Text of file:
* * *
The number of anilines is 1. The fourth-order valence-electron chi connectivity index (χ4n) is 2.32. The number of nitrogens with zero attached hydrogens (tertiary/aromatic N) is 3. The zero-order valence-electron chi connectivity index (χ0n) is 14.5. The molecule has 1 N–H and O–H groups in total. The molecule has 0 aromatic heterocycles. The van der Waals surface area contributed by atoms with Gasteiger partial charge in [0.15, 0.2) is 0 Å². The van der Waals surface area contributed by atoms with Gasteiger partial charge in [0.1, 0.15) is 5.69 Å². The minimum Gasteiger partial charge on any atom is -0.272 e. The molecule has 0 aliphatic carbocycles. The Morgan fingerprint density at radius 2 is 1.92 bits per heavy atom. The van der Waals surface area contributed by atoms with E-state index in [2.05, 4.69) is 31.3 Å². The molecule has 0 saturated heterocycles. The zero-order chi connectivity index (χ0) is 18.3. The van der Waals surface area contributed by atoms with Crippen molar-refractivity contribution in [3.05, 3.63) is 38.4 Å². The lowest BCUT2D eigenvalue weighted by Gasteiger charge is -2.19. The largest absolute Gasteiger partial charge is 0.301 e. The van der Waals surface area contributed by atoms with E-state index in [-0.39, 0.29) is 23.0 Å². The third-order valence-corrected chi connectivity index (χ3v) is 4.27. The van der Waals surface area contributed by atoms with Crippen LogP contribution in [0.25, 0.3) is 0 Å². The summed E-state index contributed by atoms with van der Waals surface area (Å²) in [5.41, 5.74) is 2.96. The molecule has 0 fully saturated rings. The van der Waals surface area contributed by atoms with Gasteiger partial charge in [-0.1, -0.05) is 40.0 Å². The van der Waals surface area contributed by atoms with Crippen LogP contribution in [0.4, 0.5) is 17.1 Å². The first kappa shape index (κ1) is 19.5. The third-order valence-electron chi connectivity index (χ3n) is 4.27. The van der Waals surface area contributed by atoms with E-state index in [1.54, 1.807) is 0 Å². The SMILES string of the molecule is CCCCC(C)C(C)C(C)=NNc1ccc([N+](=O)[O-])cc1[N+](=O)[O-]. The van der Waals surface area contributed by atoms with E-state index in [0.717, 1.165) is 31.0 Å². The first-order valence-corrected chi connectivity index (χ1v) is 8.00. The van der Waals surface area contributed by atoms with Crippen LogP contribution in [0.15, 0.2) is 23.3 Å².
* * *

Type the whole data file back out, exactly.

The number of anilines is 1. The fourth-order valence-electron chi connectivity index (χ4n) is 2.32. The number of nitrogens with zero attached hydrogens (tertiary/aromatic N) is 3. The zero-order valence-electron chi connectivity index (χ0n) is 14.5. The molecule has 1 N–H and O–H groups in total. The molecule has 0 aromatic heterocycles. The van der Waals surface area contributed by atoms with Gasteiger partial charge in [0.15, 0.2) is 0 Å². The van der Waals surface area contributed by atoms with Gasteiger partial charge in [0.1, 0.15) is 5.69 Å². The minimum Gasteiger partial charge on any atom is -0.272 e. The molecule has 0 aliphatic carbocycles. The Morgan fingerprint density at radius 2 is 1.92 bits per heavy atom. The van der Waals surface area contributed by atoms with E-state index in [2.05, 4.69) is 31.3 Å². The molecule has 0 saturated heterocycles. The zero-order chi connectivity index (χ0) is 18.3. The van der Waals surface area contributed by atoms with Crippen molar-refractivity contribution in [3.05, 3.63) is 38.4 Å². The lowest BCUT2D eigenvalue weighted by Gasteiger charge is -2.19. The largest absolute Gasteiger partial charge is 0.301 e. The van der Waals surface area contributed by atoms with E-state index in [-0.39, 0.29) is 23.0 Å². The third-order valence-corrected chi connectivity index (χ3v) is 4.27. The van der Waals surface area contributed by atoms with Crippen LogP contribution in [0.25, 0.3) is 0 Å². The summed E-state index contributed by atoms with van der Waals surface area (Å²) in [5.41, 5.74) is 2.96. The molecule has 0 fully saturated rings. The van der Waals surface area contributed by atoms with Gasteiger partial charge in [-0.1, -0.05) is 40.0 Å². The van der Waals surface area contributed by atoms with Crippen LogP contribution in [0.4, 0.5) is 17.1 Å². The first kappa shape index (κ1) is 19.5. The third-order valence-electron chi connectivity index (χ3n) is 4.27. The van der Waals surface area contributed by atoms with E-state index in [1.54, 1.807) is 0 Å². The SMILES string of the molecule is CCCCC(C)C(C)C(C)=NNc1ccc([N+](=O)[O-])cc1[N+](=O)[O-]. The van der Waals surface area contributed by atoms with E-state index in [0.717, 1.165) is 31.0 Å². The first-order valence-corrected chi connectivity index (χ1v) is 8.00. The van der Waals surface area contributed by atoms with Crippen LogP contribution in [0.15, 0.2) is 23.3 Å².